Silicosis Lawsuit – Silica Exposure Attorneys

This page examines silicosis lawsuits, their potential settlement amounts, and jury payouts.

Silicosis is a lung disease caused by occupational exposure to airborne silica dust particles from stone like granite, quartz, and other construction materials. Anyone who was exposed to silica dust from construction materials and has been diagnosed with silicosis may be eligible to file a silicosis lawsuit and receive financial compensation. Our silicosis lawyers explain how silicosis lawsuits work and the potential settlement value of these cases.

Latest Silicosis Legal News

March 3, 2024: New Legislation Proposed

California lawmakers introduced multiple bills aimed at strengthening safety standards concerning indoor and outdoor heat exposure and crystalline silica exposure in engineered stone fabrication businesses.

AB 3043 seeks to reduce worker exposure to crystalline silica, particularly targeting the San Fernando Valley, where 60% of reported silicosis cases in the state occur. The bill mandates Cal/OSHA to track and address non-compliant fabrication shops, enforce a licensing requirement, ban dry cutting, and provide comprehensive worker education and training.

January 3, 2024: California Takes Action

The California Occupational Safety and Health Standards Board adopted an emergency temporary standard to address rising instances of occupational silicosis among engineered stone fabricating industry employees

The standard requires employers to implement additional precautions, such as using wet methods for cutting stones and providing proper personal protective equipment. The emergency regulation comes after public comments and recommendations from various stakeholders.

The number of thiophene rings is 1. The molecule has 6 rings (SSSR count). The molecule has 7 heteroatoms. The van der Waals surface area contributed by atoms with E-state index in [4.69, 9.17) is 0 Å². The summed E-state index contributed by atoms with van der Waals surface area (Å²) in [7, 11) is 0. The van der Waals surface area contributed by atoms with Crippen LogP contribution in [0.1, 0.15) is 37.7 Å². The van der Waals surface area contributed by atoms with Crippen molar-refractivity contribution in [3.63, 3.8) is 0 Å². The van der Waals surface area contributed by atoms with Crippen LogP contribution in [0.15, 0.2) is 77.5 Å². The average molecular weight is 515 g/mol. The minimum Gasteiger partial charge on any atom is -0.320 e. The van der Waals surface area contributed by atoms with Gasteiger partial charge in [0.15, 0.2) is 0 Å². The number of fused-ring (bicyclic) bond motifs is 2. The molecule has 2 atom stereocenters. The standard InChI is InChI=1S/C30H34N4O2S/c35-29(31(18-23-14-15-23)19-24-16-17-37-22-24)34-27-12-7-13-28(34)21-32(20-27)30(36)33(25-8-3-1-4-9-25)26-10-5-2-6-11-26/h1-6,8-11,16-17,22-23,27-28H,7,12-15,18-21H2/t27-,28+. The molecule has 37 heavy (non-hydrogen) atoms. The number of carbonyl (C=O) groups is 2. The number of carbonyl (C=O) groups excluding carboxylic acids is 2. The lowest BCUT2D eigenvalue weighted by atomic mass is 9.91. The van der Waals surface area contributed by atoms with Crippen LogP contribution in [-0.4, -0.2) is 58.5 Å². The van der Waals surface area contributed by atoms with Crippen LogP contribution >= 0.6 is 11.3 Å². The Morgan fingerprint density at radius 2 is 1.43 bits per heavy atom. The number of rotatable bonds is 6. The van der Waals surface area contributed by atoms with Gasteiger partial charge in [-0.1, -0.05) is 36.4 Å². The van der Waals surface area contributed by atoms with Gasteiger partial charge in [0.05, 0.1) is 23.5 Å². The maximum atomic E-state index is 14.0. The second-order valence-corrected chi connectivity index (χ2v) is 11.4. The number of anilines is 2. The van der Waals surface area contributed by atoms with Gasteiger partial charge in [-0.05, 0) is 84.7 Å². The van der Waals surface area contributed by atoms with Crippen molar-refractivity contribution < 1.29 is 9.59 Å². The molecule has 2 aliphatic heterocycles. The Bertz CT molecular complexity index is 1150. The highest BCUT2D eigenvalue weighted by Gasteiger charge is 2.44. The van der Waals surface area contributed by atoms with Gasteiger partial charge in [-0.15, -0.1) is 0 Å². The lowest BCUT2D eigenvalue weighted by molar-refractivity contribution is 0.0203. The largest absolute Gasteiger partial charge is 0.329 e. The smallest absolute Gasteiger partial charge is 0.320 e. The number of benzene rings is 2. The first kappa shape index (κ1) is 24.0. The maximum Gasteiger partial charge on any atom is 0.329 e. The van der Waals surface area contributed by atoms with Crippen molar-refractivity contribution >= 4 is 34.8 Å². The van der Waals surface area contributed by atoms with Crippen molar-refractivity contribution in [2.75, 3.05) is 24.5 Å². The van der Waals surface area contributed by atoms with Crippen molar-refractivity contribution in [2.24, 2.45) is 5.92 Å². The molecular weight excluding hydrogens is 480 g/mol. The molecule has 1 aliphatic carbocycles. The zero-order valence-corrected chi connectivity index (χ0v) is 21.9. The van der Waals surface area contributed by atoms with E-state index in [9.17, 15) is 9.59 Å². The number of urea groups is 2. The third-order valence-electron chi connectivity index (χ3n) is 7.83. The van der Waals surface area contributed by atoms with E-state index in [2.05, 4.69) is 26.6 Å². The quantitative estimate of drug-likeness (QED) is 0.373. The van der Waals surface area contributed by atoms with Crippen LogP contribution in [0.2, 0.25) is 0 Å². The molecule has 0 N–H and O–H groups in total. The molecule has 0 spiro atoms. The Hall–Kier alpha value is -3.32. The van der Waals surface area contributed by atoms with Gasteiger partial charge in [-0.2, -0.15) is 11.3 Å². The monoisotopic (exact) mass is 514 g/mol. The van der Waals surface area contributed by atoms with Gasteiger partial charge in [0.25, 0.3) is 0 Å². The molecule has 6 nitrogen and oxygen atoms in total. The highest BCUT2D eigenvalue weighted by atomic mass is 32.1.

The new rules apply broadly to California workers exposed to respirable crystalline silica. They impose obligations like continued monitoring of high-exposure tasks and prohibit certain work practices. Employers must also enhance training, provide respiratory protection, and report cases related to silica exposure promptly.

April 15, 2023:  Silicosis Lawsuit in Los Angeles

Two stone cutters have filed a lawsuit against multiple quartz countertop manufacturers in California, alleging they developed silicosis due to the companies’ fraudulent concealment of product hazards. The plaintiffs claim negligence, strict liability, fraudulent concealment, and breach of warranties, seeking damages for medical expenses and loss of earnings. They cite misleading claims by some companies and contradictory safety data sheets, arguing exposure to crystalline silica in the products caused their injuries.

January 6, 2023 – New Silicosis Study

A new study found that artificial countertop materials, such as solid surface composites and engineered stone, can pose significant health risks to workers who handle them. During fabrication, they emit airborne dust particles. Engineered stone contains particularly high levels of crystalline silica, which has been linked to cases of silicosis and pulmonary fibrosis among workers.

About Silicosis

Silicosis is a unique type of lung disease (pulmonary fibrosis) caused by inhaling airborne particles of silica or silica dust over a long period. When silica dust is inhaled, it enters the lungs and causes inflammation of the tissue surrounding the air sacs in the lungs (alveoli).

When this inflammation from inhaling silica dust occurs regularly over a prolonged time period, it gradually leads to the formation of nodules and permanent scar tissue in the lungs (pulmonary fibrosis). The gradual buildup of this scar tissue in the lungs makes it difficult to breathe, and the breathing difficulties get worse as the scarring progresses.